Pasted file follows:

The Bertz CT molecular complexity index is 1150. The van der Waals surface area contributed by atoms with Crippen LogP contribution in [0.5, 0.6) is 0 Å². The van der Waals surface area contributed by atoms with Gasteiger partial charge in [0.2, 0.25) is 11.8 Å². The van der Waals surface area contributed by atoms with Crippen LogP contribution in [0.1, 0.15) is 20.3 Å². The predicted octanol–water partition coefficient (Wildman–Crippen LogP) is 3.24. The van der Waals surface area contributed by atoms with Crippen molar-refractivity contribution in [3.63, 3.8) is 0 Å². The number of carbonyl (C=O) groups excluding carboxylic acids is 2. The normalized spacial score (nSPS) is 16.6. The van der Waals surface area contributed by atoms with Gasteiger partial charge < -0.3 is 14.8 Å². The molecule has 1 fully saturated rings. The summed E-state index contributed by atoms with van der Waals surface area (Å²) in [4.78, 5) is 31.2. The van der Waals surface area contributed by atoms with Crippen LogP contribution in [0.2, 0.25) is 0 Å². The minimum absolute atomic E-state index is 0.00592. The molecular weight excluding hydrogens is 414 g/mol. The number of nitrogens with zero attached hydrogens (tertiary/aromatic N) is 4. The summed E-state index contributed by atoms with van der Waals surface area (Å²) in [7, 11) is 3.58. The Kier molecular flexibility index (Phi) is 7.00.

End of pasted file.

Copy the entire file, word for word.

The Bertz CT molecular complexity index is 1150. The van der Waals surface area contributed by atoms with Crippen LogP contribution in [0.5, 0.6) is 0 Å². The van der Waals surface area contributed by atoms with Gasteiger partial charge in [0.2, 0.25) is 11.8 Å². The van der Waals surface area contributed by atoms with Crippen LogP contribution in [0.1, 0.15) is 20.3 Å². The predicted octanol–water partition coefficient (Wildman–Crippen LogP) is 3.24. The van der Waals surface area contributed by atoms with Crippen molar-refractivity contribution in [3.63, 3.8) is 0 Å². The number of carbonyl (C=O) groups excluding carboxylic acids is 2. The normalized spacial score (nSPS) is 16.6. The van der Waals surface area contributed by atoms with Gasteiger partial charge < -0.3 is 14.8 Å². The molecule has 1 fully saturated rings. The summed E-state index contributed by atoms with van der Waals surface area (Å²) in [4.78, 5) is 31.2. The van der Waals surface area contributed by atoms with Crippen LogP contribution in [0.2, 0.25) is 0 Å². The minimum absolute atomic E-state index is 0.00592. The molecular weight excluding hydrogens is 414 g/mol. The number of nitrogens with zero attached hydrogens (tertiary/aromatic N) is 4. The summed E-state index contributed by atoms with van der Waals surface area (Å²) in [7, 11) is 3.58. The Kier molecular flexibility index (Phi) is 7.00.